NBA All-Star Weekend
By Jon Carlos Rodriguez
For one weekend every year, the NBA’s greatest talents take a break from being the awesome physical specimens that they are to show fans that they are also entertaining physical specimens. They assemble their craziest dunks, wettest jumpers, fanciest passes, and most obscene crossovers in one nicely wrapped gift that is the All-Star Weekend. Here are some of its greatest moments.
THE 1988 DUNKOFF
There were no cars, no costumes, no mascots on hoverboards. In 1988, the Slam Dunk Contest only had air. The man who had a trademark on exactly that, Michael Jordan, bested Dominique Wilkins in what would become the greatest dunkoff of all time. Wilkins threw one emphatic slam after another, but it was Jordan’s graceful artistry that won the judges over. For his finale, Jordan taxied from the opposite end of the floor, took off from (just inside) the free throw line, and posed in midair before throwing down a perfect dunk that can only be described as Jordanesque.
THE ELBOW PASS
The All-Star Weekend is the preferred launch pad of stars for their sick moves, such as Tracy McGrady’s off the backboard dunk and Kyrie Irving’s ankle breakers. But the sickest of the moves still belongs to Jason Williams. At the 2000 Rising Stars Challenge, Williams, then on his second year with the Sacramento Kings, ran a four-on-two fastbreak with Raef Lafrentz, Dirk Nowitzki, and Paul Pierce. With the ball on his left hand, he looked to his right and motioned to pass behind his back, only to hit the ball with his right elbow to pass left to Lafrentz. If that sounded crazy, that’s because it was. The elbow pass became so legendary that it’s still being talked about–and demonstrated by the White Chocolate himself–17 years later on Inside the NBA.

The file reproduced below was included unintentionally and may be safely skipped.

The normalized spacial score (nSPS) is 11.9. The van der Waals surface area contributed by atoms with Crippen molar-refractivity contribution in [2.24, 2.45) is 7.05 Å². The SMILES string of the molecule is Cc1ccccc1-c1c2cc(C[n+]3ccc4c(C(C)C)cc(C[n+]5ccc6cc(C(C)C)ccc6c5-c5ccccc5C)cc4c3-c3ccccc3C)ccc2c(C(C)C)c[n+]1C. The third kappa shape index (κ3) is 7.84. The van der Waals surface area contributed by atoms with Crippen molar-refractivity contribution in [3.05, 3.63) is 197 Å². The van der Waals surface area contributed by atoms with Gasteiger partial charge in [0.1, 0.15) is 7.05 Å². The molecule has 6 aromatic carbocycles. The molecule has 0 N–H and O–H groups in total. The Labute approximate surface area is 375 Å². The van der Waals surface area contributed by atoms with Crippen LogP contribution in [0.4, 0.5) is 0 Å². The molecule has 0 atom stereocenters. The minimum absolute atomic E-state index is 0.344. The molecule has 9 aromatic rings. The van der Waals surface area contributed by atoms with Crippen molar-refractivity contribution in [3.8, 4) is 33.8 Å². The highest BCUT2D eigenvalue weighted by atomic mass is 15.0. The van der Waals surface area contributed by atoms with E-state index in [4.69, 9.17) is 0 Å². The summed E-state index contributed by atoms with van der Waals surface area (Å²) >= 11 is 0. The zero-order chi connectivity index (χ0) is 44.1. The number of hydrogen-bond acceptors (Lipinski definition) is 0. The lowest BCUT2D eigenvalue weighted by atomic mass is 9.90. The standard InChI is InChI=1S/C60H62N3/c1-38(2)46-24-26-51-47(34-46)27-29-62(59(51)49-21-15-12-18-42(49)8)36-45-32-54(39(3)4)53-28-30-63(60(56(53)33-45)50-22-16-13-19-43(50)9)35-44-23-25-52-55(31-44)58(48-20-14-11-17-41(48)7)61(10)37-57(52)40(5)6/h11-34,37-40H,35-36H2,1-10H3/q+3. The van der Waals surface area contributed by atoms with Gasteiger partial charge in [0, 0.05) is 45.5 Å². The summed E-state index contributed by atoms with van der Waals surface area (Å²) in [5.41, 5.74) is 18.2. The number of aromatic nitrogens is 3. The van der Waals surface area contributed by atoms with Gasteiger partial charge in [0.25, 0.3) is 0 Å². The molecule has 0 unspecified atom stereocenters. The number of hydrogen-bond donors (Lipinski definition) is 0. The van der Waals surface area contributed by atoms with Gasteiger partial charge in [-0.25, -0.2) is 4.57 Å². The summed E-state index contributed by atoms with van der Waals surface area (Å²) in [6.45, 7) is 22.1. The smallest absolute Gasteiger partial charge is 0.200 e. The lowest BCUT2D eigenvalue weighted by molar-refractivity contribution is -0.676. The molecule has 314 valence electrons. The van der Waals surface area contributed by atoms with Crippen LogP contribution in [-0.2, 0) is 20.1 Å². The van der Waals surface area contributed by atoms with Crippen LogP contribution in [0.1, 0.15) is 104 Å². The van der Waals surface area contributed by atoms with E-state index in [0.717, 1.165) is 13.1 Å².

‘WHERE’S MY COACH?’
Basketball is great not only because of the highlights, but also because of storylines. In 2001, the story was about the surging Philadelphia 76ers, or more accurately, the love-hate relationship between the team’s brash superstar Allen Iverson and his veteran coach Larry Brown. Iverson was the rebellious son; Brown was the strict dad. The 2001 All-Star Game set the stage perfectly for the two to make magic, as Iverson and his coach mounted a monumental comeback to give the East a victory. As Iverson received his MVP trophy, he looked for his coach in a heartwarming tribute–signaling they’ve finally learned to harmoniously co-exist. It was only fitting that Iverson was also named season MVP that year as he led the Sixers to the NBA Finals.
If Brown and Iverson had the father-and-son narrative, Jordan and Kobe Bryant had a teacher-and-student one. The 1998 All-Star Weekend was held in New York and featured peak Jordan versus 19-year-old Kobe playing in his first All-Star Game. Young Kobe brought his arsenal of 360 dunks, but the real highlight of the game was his chess match with the older and wiser Jordan, who came away with the MVP award.